Saturday, June 30, 2012
We took a drive to Biltmore Forest Village. It is a planned residential community with a rich cultural history. The Town was planned by the best professional planners of their day. Mr. C. D. Beadle who had associated with the firm of Frederick Law Olmsted of Boston, planned the protection, preservation, and perfection of the natural beauty of the area that is now known as Biltmore Forest. He was involved in the design of New York's Central Park, the U. S. Capitol grounds in Washington D.C., and the grounds of the Biltmore Estate. And you could drive through, no entry gate or guard. Most of the homes had large lawns and many trees. Here are some pictures that I copied from real estate ads as we couldn't get good pictures of the homes.
This will at least give you an idea of what the homes look like.
We did some pictures of the golf course. This is the clubhouse.
The putting green.
A water hole.
And a cart path.
After our drive we went to Biltmore Village for lunch at McDonald's.
Believe me I have never seen a McDonald's like this. The ceiling was awesome.
They even had a player piano.
The dining room.
Prices are the same, but it is a very nice place to dine. Dining at McDonald's.
Friday, June 29, 2012
Our friends Jackie and Chico had to head back to the Chicago area, for our last day we decided to take a drive up the Blue Ridge Mountain.
We stopped at the Welcome Center and picked up maps and saw a great video on the construction of the parkway. If you are not taking the opportunity to stop at these centers you are missing out.
The Blue Ridge Parkway is a product of the New Deal's efforts to provide jobs to the unemployed of the Great Depression. Construction began in September 1935 at Cumberland Knob near the North Carolina and Virginia state line.
The idea was to create a link between the Shenandoah National Park to the edge of the Great Smoky Mountain National Park. Completed in 1983, the Parkway's history has been highlighted by documentarian Ken Burns in the six-part "The National Parks: America's Best Idea" series originally aired on PBS. Can you see the blue haze that gives the parkway it's name?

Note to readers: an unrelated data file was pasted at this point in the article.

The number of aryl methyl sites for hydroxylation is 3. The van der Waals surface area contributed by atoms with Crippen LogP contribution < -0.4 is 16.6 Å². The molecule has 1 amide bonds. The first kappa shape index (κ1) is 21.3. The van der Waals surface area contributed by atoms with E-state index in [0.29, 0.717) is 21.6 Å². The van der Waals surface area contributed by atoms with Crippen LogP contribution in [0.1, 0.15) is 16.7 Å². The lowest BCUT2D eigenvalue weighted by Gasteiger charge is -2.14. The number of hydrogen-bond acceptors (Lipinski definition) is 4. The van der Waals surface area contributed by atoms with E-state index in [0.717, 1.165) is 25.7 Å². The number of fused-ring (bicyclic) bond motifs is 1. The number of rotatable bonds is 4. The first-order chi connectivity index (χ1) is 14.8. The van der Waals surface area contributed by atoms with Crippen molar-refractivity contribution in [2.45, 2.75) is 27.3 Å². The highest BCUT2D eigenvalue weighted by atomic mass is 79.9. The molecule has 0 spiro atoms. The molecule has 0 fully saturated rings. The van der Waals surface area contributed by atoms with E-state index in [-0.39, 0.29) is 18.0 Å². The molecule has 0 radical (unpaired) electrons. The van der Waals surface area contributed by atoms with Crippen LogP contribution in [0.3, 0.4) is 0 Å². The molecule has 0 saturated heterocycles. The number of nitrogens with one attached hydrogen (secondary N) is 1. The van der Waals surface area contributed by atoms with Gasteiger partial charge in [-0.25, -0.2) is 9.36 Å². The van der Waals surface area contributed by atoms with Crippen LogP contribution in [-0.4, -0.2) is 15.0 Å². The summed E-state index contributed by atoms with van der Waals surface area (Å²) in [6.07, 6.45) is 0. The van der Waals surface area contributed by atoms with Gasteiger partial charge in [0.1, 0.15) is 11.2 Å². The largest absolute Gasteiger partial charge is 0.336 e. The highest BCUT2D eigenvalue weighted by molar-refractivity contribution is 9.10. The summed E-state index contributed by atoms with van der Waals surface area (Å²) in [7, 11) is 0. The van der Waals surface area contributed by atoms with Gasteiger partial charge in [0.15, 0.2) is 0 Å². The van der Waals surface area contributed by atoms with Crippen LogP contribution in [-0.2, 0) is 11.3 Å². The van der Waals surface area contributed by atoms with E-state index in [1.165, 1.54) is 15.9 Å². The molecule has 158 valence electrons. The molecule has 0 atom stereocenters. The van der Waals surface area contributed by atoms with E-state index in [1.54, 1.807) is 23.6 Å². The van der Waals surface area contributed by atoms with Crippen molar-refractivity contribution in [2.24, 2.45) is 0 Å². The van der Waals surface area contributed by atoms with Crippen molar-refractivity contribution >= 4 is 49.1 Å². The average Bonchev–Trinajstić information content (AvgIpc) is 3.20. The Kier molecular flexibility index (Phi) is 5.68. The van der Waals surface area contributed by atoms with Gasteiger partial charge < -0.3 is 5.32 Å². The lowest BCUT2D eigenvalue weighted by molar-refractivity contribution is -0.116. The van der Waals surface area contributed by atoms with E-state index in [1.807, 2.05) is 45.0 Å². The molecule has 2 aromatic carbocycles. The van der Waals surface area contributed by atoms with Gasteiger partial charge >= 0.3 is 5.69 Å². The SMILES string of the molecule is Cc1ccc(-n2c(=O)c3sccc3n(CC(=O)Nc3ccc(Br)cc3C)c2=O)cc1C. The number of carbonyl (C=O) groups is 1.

We stopped at Cragger Gardens about half way up. Usually in June and July you can view the pink and purple blooms of rhododendron. Unfortunately, we saw non on this trip.
We did see incredible views of the valley and river below.
And we drove through this almost hidden tunnel. Can you find it?
We were headed to Mount Mitchell. Mount Mitchell is the highest peak of the Appalachian Mountains and the highest peak in the eastern United States. It was the highest point in any state of the United States until Texas joined the union in 1845.
Jacki and Jackie made it part way up the trail. Bob and Chico made it to the top.
This is the observation deck, we don't know any of the people.
This was the view from the top.
The top of Mount Mitchell's elevation is 6,684 feet.
Jackie and Jacki waited at a Ranger Station and the Ranger showed us some prints, this one was a bear print and some skulls, this one was also of a bear.
On the drive down we stopped at the Folk Art Center. There were beautiful hand made fabrics, jewelry, pottery, clothing, quilts, on and on. However, I guess I didn't get any pictures. What talented people!
The next day we said goodbye to our friends. We will miss their company but we will see them down the road.
When we went to Myrtle Beach with Jackie and Chico Garvis, on the boardwalk, we passed a zip line. Jackie made the comment that zip lining was on her bucket list. We tried to encourage her to give it a try, but this zip line only went over a parking lot and that wasn't exactly what she had envisioned.